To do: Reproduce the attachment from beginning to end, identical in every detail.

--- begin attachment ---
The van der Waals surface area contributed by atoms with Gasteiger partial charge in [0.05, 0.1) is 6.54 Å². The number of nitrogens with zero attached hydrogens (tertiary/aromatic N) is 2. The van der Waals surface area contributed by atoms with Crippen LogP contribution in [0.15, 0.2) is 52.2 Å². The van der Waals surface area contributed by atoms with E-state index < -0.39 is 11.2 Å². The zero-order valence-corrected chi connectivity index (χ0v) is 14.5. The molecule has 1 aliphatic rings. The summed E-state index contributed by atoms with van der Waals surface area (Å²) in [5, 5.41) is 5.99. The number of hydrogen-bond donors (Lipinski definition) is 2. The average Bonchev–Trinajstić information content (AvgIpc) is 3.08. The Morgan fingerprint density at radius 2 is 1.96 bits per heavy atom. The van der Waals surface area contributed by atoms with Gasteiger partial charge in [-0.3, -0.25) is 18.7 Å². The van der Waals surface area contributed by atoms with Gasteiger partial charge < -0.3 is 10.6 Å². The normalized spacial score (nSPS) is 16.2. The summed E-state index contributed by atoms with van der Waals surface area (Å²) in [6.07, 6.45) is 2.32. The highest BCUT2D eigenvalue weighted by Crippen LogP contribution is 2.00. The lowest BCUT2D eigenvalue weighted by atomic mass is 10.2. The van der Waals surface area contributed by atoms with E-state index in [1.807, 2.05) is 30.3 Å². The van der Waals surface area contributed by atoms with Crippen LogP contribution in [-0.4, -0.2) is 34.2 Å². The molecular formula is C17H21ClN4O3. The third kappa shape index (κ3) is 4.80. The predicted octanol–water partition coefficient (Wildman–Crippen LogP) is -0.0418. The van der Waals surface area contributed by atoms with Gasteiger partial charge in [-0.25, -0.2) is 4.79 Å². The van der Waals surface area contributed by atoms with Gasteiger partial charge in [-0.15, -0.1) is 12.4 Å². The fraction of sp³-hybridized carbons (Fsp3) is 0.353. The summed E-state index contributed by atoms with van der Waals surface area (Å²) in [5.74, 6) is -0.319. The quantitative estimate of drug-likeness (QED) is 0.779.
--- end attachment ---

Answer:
The van der Waals surface area contributed by atoms with Gasteiger partial charge in [0.05, 0.1) is 6.54 Å². The number of nitrogens with zero attached hydrogens (tertiary/aromatic N) is 2. The van der Waals surface area contributed by atoms with Crippen LogP contribution in [0.15, 0.2) is 52.2 Å². The van der Waals surface area contributed by atoms with E-state index < -0.39 is 11.2 Å². The zero-order valence-corrected chi connectivity index (χ0v) is 14.5. The molecule has 1 aliphatic rings. The summed E-state index contributed by atoms with van der Waals surface area (Å²) in [5, 5.41) is 5.99. The number of hydrogen-bond donors (Lipinski definition) is 2. The average Bonchev–Trinajstić information content (AvgIpc) is 3.08. The Morgan fingerprint density at radius 2 is 1.96 bits per heavy atom. The van der Waals surface area contributed by atoms with Gasteiger partial charge in [-0.3, -0.25) is 18.7 Å². The van der Waals surface area contributed by atoms with Gasteiger partial charge < -0.3 is 10.6 Å². The normalized spacial score (nSPS) is 16.2. The summed E-state index contributed by atoms with van der Waals surface area (Å²) in [6.07, 6.45) is 2.32. The highest BCUT2D eigenvalue weighted by Crippen LogP contribution is 2.00. The lowest BCUT2D eigenvalue weighted by atomic mass is 10.2. The van der Waals surface area contributed by atoms with E-state index in [1.807, 2.05) is 30.3 Å². The van der Waals surface area contributed by atoms with Crippen LogP contribution in [-0.4, -0.2) is 34.2 Å². The molecular formula is C17H21ClN4O3. The third kappa shape index (κ3) is 4.80. The predicted octanol–water partition coefficient (Wildman–Crippen LogP) is -0.0418. The van der Waals surface area contributed by atoms with Gasteiger partial charge in [-0.25, -0.2) is 4.79 Å². The van der Waals surface area contributed by atoms with Gasteiger partial charge in [-0.15, -0.1) is 12.4 Å². The fraction of sp³-hybridized carbons (Fsp3) is 0.353. The summed E-state index contributed by atoms with van der Waals surface area (Å²) in [5.74, 6) is -0.319. The quantitative estimate of drug-likeness (QED) is 0.779.